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Absurd Western Mainstream Propaganda In Russian


Absurd Western Mainstream Propaganda In Russian


An aggressive propaganda campaign in Russian mainstream media appears to be ramping up in recent weeks and months. This notion becomes quite evident, specifically in a recent article by the Russian version of DW, which published a list of “The Five Most popular fakes about Europe in Russian social networks.”

To find out how these fakes diffuse in the public, DW supposedly analyzed messages in the Russian-language segment of Twitter and Facebook. To this end it used two platforms for monitoring social networks: CrowdTangle and BuzzSumo.

According to DW, on Facebook, there were almost no “fakes” about Europe among the popular posts, with more than two and a half thousand likes, reposts or comments. Among the public pages on Facebook, videos and pictures reflecting interesting facts about Europe, as well as travel posts to EU countries, are most popular.

The most popular positive text post about the EU is the entry by Ukrainian TV presenter Dmitro Komarov about how European pensioners live happily. In total, he scored more than 23,000 so-called interactions – that is, reposts, likes and comments. How the upper “popular post” went past DW’s “fake detector” remains a mystery.

The most popular media tweet about the EU and Germany is a DW post about why there are no stray dogs in Germany. It received upwards of 3,300 interactions.

As an example of Russian misinformation, DW demonstrated three “fakes” from Twitter, and two from Facebook:

  1. Facebook: German old woman married a young refugee
Absurd Western Mainstream Propaganda In Russian

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The “shocking” news that received approximately 4,000 interactions reported that an 85-year-old German woman had married an 18-year-old refugee. There were pictures to accompany it.

DW notes that the photo shows the 70-year-old Swede Mona-Lisa Larsson and her 19-year-old lover Aziz Maganda from Uganda. The article says that this story has nothing to do with refugees in Europe, but rather an extreme example of a peculiar dating exchange, gaining popularity in Uganda. Retirees from Western countries allegedly come to this African country, looking for adventure or relationships with local residents. For Larsson, Aziz was the second such partner – a year earlier she got married, and a few months later broke up with another young Ugandan.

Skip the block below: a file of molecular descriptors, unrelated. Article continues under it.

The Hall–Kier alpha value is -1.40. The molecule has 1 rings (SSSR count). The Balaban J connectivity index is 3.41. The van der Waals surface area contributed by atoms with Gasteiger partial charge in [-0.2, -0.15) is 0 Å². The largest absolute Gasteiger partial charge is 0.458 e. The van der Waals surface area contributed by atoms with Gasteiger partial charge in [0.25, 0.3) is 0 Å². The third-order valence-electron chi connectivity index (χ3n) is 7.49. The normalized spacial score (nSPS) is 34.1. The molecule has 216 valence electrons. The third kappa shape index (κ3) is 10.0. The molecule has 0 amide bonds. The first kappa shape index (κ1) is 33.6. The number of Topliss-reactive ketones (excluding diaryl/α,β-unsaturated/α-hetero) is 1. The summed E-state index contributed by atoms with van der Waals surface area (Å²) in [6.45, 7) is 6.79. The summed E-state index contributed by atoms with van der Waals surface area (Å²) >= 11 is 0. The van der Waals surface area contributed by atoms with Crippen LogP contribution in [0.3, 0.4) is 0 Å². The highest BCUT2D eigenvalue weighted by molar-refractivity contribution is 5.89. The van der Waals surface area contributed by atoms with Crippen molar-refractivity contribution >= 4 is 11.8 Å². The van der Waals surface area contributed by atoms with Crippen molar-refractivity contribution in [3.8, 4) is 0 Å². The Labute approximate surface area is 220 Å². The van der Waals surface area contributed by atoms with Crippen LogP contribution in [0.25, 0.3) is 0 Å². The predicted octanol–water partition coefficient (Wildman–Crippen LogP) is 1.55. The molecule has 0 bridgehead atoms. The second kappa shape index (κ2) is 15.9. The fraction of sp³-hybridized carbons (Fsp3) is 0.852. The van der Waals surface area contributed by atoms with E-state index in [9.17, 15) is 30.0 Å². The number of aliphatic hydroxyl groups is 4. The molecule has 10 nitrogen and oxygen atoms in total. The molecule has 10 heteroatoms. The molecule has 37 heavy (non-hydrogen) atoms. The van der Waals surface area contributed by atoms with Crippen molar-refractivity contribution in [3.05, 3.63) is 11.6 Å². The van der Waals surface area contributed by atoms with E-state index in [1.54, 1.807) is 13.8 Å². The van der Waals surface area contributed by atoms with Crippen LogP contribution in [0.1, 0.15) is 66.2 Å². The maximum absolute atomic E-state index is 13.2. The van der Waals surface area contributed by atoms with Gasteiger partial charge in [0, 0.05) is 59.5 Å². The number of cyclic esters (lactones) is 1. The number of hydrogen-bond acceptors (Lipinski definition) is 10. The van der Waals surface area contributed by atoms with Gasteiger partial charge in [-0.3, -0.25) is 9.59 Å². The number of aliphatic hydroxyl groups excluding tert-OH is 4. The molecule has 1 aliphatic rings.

It could not be considered as a “shocking” news. It looks more like a sort of “win” of Germany and Austria’s failed “multi-culti” agenda. You know a 18-yo man from Uganda apparently was in Germany on a business trip and accidentally married a 85-year-old  woman. “Nothing related to migration”.

  1. Facebook: Marry a woman from Iceland for 5,000 euros per month

This is a pretty old story, that Iceland has such a short supply of men, that the government is willing to pay 5,000 euro per month to any foreign who decides to marry a woman and live in Iceland.

It was first published in 2016, but two years later in 2018 it gathered 3,849 reports, 58 likes and 7 comments, which also is an example of a post that’s simply of quite low friction, but regardless. It is also such a piece of news that, even if true, would simply cause a few laughs and it is a mystery of how specifically it impacts the general public’s perception.

This is where it gets interesting, with the fakes actually concerning issues that are quite real.

  1. Twitter: Migrant crime and inadequate reaction of German authorities

“Hmm … In Germany, the mother of a 12-year-old girl who was sexually harassed by a dark-skinned type posted her photo on Facebook with a request to help identify him. The police ordered the photo to be deleted, and the woman may is threatened by punishment, as posting a person’s photo without consent is a crime”

According to DW, the most popular “fake tweet” about Europe was the post of political observer for Rossiya Segodniya Vladimir Kornilov – 3003 interactions. DW claimed that the author of the tweet manipulates the facts, exposing everything as if the mother of the girl who had been sexually harassed was accused of a crime, but it is not known whether the offending migrant will be punished.

The incident of an African refugee harassing a 12-year-old girl on a train did happen. And the girl’s mother actually posted a photo of the suspect on Facebook. The police demanded the woman to remove the photo, saying that private individuals under the law cannot arrange a public search and the man depicted in the photo had the right to file a lawsuit.